Lisa Currie

By Lisa Currie

Shenandoah County is known for its six little towns strung along the Valley Pike’s dotted white line like little diamonds in the rough. Each little town from Strasburg to New Market has its own personality – its own history and legends.

Route 11 – also known as the Old Valley Pike – a road that stretches from Slidell, Louisiana, to upstate New York – is one of the oldest roads in the United States, a path the first people of this continent would have formed. It bends and twists its way through town and over hill as it stretches along the East Coast. This connects our little towns like a ribbon – stringing along over hill and dale.

Many people who live in this area travel this road every day – avoiding the chaos that is often found on the interstate that runs pretty much parallel to the Old Valley Pike. And in traveling north to south or south to north in the county, people often travel right through the county’s (and one of the state’s) smallest incorporated towns – Toms Brook.

So slow down, will you? Yes, Toms Brook is a town, a town with one sidewalk and many slow–moving people – right now that’s me (I’m injured and can’t run)! Yes, Toms Brook’s Main Street looks like a racetrack – hills on either end with a straight stretch in the middle – but this town is not a speedway.

If you slow your speed when traveling through town, you might experience some of Toms Brook’s wonders. If you slow down, you might see our bobcats! Yes ... we know there are two bobcats, but tracks at the north and south end of town may indicate there are more. Bobcats are really elusive and solitary animals, so getting the opportunity to see one could be a monumental event in your life. Driving too fast could cause you to miss that opportunity.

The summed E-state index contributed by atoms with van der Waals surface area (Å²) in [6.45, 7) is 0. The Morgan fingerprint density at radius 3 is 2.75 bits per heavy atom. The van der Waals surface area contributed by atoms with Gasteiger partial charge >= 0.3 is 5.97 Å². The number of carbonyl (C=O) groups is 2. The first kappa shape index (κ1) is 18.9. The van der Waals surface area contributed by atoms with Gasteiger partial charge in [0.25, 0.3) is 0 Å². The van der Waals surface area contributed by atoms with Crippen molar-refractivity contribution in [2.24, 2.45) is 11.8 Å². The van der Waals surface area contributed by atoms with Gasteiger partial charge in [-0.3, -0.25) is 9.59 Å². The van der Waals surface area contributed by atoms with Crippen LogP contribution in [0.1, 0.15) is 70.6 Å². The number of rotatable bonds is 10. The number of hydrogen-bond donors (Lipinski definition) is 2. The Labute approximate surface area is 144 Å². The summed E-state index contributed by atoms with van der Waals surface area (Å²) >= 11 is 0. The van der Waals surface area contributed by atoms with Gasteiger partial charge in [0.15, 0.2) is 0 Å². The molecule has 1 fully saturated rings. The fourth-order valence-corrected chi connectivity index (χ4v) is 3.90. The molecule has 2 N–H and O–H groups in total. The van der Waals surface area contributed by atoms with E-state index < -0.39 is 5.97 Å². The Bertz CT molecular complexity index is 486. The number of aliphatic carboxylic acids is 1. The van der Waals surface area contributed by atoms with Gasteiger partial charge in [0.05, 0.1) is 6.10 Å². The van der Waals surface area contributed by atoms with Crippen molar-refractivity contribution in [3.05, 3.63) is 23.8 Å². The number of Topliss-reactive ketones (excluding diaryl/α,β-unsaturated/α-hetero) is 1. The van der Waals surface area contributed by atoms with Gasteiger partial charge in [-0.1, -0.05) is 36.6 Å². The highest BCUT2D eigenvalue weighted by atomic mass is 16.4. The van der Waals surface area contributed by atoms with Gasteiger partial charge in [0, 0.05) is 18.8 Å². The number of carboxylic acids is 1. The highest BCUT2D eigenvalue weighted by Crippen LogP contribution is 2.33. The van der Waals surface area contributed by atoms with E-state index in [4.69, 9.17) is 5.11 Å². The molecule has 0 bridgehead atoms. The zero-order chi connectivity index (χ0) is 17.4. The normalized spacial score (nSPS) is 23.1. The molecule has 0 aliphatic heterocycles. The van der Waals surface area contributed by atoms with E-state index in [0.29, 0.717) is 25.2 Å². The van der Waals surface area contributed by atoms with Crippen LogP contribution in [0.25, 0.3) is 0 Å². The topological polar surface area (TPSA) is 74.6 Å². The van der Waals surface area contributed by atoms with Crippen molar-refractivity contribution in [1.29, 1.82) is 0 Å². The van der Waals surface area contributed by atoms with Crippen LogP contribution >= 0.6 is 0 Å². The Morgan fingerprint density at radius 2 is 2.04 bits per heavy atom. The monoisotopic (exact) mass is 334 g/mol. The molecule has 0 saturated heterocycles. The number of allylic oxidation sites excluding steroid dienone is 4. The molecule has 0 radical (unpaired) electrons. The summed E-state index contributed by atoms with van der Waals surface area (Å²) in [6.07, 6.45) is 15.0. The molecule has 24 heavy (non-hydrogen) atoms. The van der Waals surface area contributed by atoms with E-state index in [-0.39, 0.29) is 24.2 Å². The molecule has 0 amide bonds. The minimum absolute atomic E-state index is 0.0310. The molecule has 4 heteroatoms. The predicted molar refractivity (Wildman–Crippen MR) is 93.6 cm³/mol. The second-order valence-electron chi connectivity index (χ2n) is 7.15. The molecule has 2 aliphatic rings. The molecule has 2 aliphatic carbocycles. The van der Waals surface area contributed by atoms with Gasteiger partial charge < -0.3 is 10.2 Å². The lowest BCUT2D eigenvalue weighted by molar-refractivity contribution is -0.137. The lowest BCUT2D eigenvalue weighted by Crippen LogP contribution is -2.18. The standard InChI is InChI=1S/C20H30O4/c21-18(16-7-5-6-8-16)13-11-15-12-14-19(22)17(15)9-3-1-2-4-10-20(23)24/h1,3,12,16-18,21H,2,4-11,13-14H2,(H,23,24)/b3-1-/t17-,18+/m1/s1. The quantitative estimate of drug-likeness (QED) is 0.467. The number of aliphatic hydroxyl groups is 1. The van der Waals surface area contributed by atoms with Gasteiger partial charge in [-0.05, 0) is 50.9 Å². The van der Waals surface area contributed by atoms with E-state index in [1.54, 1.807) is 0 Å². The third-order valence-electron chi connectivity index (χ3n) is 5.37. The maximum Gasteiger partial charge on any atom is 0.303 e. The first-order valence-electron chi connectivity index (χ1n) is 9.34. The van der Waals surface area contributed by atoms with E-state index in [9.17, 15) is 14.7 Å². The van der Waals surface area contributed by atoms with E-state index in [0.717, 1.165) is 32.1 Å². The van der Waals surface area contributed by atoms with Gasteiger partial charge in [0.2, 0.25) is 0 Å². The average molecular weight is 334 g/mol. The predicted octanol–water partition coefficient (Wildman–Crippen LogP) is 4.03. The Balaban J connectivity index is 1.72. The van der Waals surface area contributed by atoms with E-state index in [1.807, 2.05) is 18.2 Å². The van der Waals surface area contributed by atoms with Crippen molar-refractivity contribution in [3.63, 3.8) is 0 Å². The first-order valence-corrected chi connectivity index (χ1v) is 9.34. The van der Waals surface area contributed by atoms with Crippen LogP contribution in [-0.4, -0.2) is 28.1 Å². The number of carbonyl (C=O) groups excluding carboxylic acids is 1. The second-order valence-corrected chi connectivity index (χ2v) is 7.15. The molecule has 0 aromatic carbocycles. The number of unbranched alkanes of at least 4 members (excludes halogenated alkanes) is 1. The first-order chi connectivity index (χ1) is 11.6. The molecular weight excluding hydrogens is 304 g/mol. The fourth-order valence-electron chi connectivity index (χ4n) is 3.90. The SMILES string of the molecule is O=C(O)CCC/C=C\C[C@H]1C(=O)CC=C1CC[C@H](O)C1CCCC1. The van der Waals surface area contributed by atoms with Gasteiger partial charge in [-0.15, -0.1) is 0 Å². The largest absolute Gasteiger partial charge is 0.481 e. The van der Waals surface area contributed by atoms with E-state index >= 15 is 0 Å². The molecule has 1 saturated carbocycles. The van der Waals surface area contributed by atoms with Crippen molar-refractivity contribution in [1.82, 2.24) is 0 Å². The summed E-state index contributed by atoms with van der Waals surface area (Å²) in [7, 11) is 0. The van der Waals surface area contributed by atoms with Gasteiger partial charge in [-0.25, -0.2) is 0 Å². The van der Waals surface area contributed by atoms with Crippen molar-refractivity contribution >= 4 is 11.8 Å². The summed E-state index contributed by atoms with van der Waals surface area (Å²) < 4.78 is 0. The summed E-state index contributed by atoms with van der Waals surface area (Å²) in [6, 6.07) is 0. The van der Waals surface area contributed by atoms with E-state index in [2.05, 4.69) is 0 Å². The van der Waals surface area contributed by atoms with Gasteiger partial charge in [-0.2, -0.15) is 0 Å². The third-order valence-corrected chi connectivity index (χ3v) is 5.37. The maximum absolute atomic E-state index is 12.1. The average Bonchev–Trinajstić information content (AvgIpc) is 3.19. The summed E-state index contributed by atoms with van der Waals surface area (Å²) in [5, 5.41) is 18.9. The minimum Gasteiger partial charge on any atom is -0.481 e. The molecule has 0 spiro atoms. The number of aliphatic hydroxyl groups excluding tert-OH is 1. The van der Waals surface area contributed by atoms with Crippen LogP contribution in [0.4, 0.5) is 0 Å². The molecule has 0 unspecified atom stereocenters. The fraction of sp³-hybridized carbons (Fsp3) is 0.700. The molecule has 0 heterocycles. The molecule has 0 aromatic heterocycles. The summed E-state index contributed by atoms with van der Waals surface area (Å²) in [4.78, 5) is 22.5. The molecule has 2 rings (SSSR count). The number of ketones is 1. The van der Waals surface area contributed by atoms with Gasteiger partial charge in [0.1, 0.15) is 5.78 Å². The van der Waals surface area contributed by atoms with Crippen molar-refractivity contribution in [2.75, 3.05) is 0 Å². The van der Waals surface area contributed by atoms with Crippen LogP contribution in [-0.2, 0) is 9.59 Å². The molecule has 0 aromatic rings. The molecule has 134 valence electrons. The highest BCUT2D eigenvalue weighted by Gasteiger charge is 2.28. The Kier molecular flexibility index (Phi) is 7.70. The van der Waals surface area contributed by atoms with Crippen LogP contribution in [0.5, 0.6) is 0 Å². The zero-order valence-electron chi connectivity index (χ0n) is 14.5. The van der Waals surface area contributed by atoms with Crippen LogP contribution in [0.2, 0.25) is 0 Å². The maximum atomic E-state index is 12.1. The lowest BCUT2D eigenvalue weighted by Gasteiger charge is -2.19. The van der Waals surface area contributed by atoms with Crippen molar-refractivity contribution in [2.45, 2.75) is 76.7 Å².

If bobcats don’t interest you, maybe you will see our bears. We have at least two – last year one even visited my backdoor. Yeah ... right at the back door – peering in the glass. In town, there’s a bear on the east, and there’s a bear on the west. We are not sure if these bears are related or that they even know each other, but the bears’ visits to town are well documented.

If bears and bobcats don’t interest you, you might see our deer and skunks and raccoons. If you go slowly at night, motion lights flashing are usually an indicator that these critters are making their nightly rounds.

So slow down and enjoy the scenery when traveling through wild and wonderful Toms Brook. We might not have a stoplight, but we might have more natural action than the other towns around us.

Toms Brook resident Lisa Currie is a professor of English as another language and an adviser at the Lord Fairfax Community College in Middletown. She has worked at The Shenandoah Valley Herald and various other newspapers in Virginia.